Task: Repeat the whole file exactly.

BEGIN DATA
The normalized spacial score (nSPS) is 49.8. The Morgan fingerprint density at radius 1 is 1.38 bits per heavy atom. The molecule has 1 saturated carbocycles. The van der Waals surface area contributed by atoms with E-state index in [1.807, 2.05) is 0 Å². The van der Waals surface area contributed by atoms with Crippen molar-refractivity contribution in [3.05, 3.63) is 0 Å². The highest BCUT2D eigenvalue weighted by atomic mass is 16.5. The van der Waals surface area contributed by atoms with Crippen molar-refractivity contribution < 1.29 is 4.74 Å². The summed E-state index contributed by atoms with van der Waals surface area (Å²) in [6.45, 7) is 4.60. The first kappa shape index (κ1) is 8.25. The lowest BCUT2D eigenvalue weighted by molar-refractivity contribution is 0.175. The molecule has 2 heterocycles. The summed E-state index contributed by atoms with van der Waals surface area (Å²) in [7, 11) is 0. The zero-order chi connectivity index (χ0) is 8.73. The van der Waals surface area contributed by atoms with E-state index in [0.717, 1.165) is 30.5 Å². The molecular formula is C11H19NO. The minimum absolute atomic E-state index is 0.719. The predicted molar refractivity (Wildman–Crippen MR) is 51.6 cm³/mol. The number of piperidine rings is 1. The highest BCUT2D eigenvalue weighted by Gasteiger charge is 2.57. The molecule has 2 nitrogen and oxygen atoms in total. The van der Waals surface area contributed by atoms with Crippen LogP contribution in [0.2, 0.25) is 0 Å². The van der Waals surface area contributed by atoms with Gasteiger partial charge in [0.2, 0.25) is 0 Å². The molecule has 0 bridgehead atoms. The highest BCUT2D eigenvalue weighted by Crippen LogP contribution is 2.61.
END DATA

The normalized spacial score (nSPS) is 49.8. The Morgan fingerprint density at radius 1 is 1.38 bits per heavy atom. The molecule has 1 saturated carbocycles. The van der Waals surface area contributed by atoms with E-state index in [1.807, 2.05) is 0 Å². The van der Waals surface area contributed by atoms with Crippen molar-refractivity contribution in [3.05, 3.63) is 0 Å². The highest BCUT2D eigenvalue weighted by atomic mass is 16.5. The van der Waals surface area contributed by atoms with Crippen molar-refractivity contribution < 1.29 is 4.74 Å². The summed E-state index contributed by atoms with van der Waals surface area (Å²) in [6.45, 7) is 4.60. The first kappa shape index (κ1) is 8.25. The lowest BCUT2D eigenvalue weighted by molar-refractivity contribution is 0.175. The molecule has 2 heterocycles. The summed E-state index contributed by atoms with van der Waals surface area (Å²) in [7, 11) is 0. The zero-order chi connectivity index (χ0) is 8.73. The van der Waals surface area contributed by atoms with E-state index in [0.717, 1.165) is 30.5 Å². The molecular formula is C11H19NO. The minimum absolute atomic E-state index is 0.719. The predicted molar refractivity (Wildman–Crippen MR) is 51.6 cm³/mol. The number of piperidine rings is 1. The highest BCUT2D eigenvalue weighted by Gasteiger charge is 2.57. The molecule has 2 nitrogen and oxygen atoms in total. The van der Waals surface area contributed by atoms with Crippen LogP contribution in [0.2, 0.25) is 0 Å². The van der Waals surface area contributed by atoms with Gasteiger partial charge in [0.2, 0.25) is 0 Å². The molecule has 0 bridgehead atoms. The highest BCUT2D eigenvalue weighted by Crippen LogP contribution is 2.61.